I’m just a plainspoken Colorado criminal defense lawyer, but the way I see it…
When I was growing up, one of my favorite TV shows was “I Spy.” Robert Culp was Kelly, whose cover was international tennis star; Bill Cosby, his trainer Scotty. A white kid, I wanted to be Scotty.
Scotty was a man of great dignity who didn’t smoke or drink, a Rhodes Scholar. Not like the black stereotypes I knew then: Stepin Fetchit, Amos ’n’ Andy, Eddie Anderson (“Rochester” on “The Jack Benny Program,” or even Aunt Jemima and Uncle Ben. He was kind and self-sacrificing. He had indomitable courage.
Or maybe I wanted to be Bill. It was hard to tell them apart, just as many people still have trouble telling apart Cosby from Dr. Cliff Huxtable, the wonderful husband and father he played on “The Cosby Show” two decades later.
Scotty and Bill had much in common. Both started out as a child, in North Philadelphia. Both of their mothers were maids. Both had absentee fathers who served in the Navy. Both followed their fathers into the Navy. Both were scholars and athletes at Temple University.
Only one has been accused of serial rape.
I can’t say I was disappointed in Bill Cosby. Not when the reports started to dribble in like a faucet leak over the past decade, then like a flood in the past month or so.
I already knew he was a monster. He had raped my friend, many years before. Drugged her, like he was supposed to have drugged the other women who have come forward, told their stories, been called liars and worse. For complicated reasons, I made her a promise not to tell anyone, not to go after him, in print or in anger.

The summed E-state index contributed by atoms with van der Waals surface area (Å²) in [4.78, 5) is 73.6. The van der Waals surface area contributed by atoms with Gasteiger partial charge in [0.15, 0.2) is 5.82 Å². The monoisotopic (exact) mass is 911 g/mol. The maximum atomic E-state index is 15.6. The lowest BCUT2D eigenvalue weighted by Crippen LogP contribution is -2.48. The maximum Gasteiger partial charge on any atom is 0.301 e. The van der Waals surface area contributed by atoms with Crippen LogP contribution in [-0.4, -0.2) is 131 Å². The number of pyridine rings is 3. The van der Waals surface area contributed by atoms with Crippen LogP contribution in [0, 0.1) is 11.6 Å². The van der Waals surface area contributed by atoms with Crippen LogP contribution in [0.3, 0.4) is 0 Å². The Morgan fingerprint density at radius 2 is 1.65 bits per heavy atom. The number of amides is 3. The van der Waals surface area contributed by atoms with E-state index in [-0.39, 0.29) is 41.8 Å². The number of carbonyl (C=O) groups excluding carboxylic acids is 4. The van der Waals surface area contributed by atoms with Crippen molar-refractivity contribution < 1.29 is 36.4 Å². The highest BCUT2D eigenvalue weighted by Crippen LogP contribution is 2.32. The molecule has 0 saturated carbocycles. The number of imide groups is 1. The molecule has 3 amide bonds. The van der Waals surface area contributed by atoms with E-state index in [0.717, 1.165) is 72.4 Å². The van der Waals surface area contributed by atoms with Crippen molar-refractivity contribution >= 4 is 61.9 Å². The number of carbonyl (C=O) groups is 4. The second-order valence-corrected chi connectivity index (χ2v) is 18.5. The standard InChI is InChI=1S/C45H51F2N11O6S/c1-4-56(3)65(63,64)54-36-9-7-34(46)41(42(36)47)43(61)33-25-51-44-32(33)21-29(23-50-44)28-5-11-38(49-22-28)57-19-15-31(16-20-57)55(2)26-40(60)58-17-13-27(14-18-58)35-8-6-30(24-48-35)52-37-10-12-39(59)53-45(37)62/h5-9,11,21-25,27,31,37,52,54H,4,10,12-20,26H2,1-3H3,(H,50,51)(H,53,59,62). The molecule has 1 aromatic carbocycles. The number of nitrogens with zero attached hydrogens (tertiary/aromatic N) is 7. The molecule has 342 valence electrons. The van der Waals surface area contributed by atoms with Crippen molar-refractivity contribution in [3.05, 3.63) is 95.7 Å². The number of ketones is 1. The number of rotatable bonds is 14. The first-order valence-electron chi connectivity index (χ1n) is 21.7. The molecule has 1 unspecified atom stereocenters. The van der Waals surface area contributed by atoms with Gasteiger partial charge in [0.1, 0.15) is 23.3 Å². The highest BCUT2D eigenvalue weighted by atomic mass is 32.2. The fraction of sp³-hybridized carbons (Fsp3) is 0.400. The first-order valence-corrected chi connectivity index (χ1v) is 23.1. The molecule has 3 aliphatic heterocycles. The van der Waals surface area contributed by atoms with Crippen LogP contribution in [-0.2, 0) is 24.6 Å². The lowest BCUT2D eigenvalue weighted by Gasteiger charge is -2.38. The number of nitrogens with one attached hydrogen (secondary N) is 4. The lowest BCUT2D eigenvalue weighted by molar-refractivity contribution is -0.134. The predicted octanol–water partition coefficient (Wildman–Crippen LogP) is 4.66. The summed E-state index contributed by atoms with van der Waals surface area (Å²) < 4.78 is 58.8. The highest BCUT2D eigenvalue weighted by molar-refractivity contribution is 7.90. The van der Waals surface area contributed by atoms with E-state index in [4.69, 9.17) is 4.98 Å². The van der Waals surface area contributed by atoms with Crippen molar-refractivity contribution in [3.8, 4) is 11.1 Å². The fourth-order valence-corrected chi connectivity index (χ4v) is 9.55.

A half-dozen years ago, I warned the woman who cleans our house about Bill Cosby. She was so proud that her daughter was going to Temple University, and told me how excited her beautiful child was that she was going to meet this great man. Great men have great secrets, I told her, sometimes the kind you don’t want your daughter discovering in a room alone with them.
My own father had secrets, or thought he did. The man who married my final stepmother was not the man who fathered his children. Not to her, he could not be that to her. The man who married Camille Cosby — who sees her husband as the victim of these stories — is not the man who raped my friend.
We think we know those closest to us, and sometimes we do. (It’s a little irritating how much my wife knows me: makes it hard to win arguments, brazen out moments of assholiness. She’s told me she wishes I wouldn’t always say what I’m actually thinking. At least not to the kids, friends, total strangers.)
But sometimes — maybe most times — we don’t know them.
I still want to be Scotty. I just don’t want to be Bill.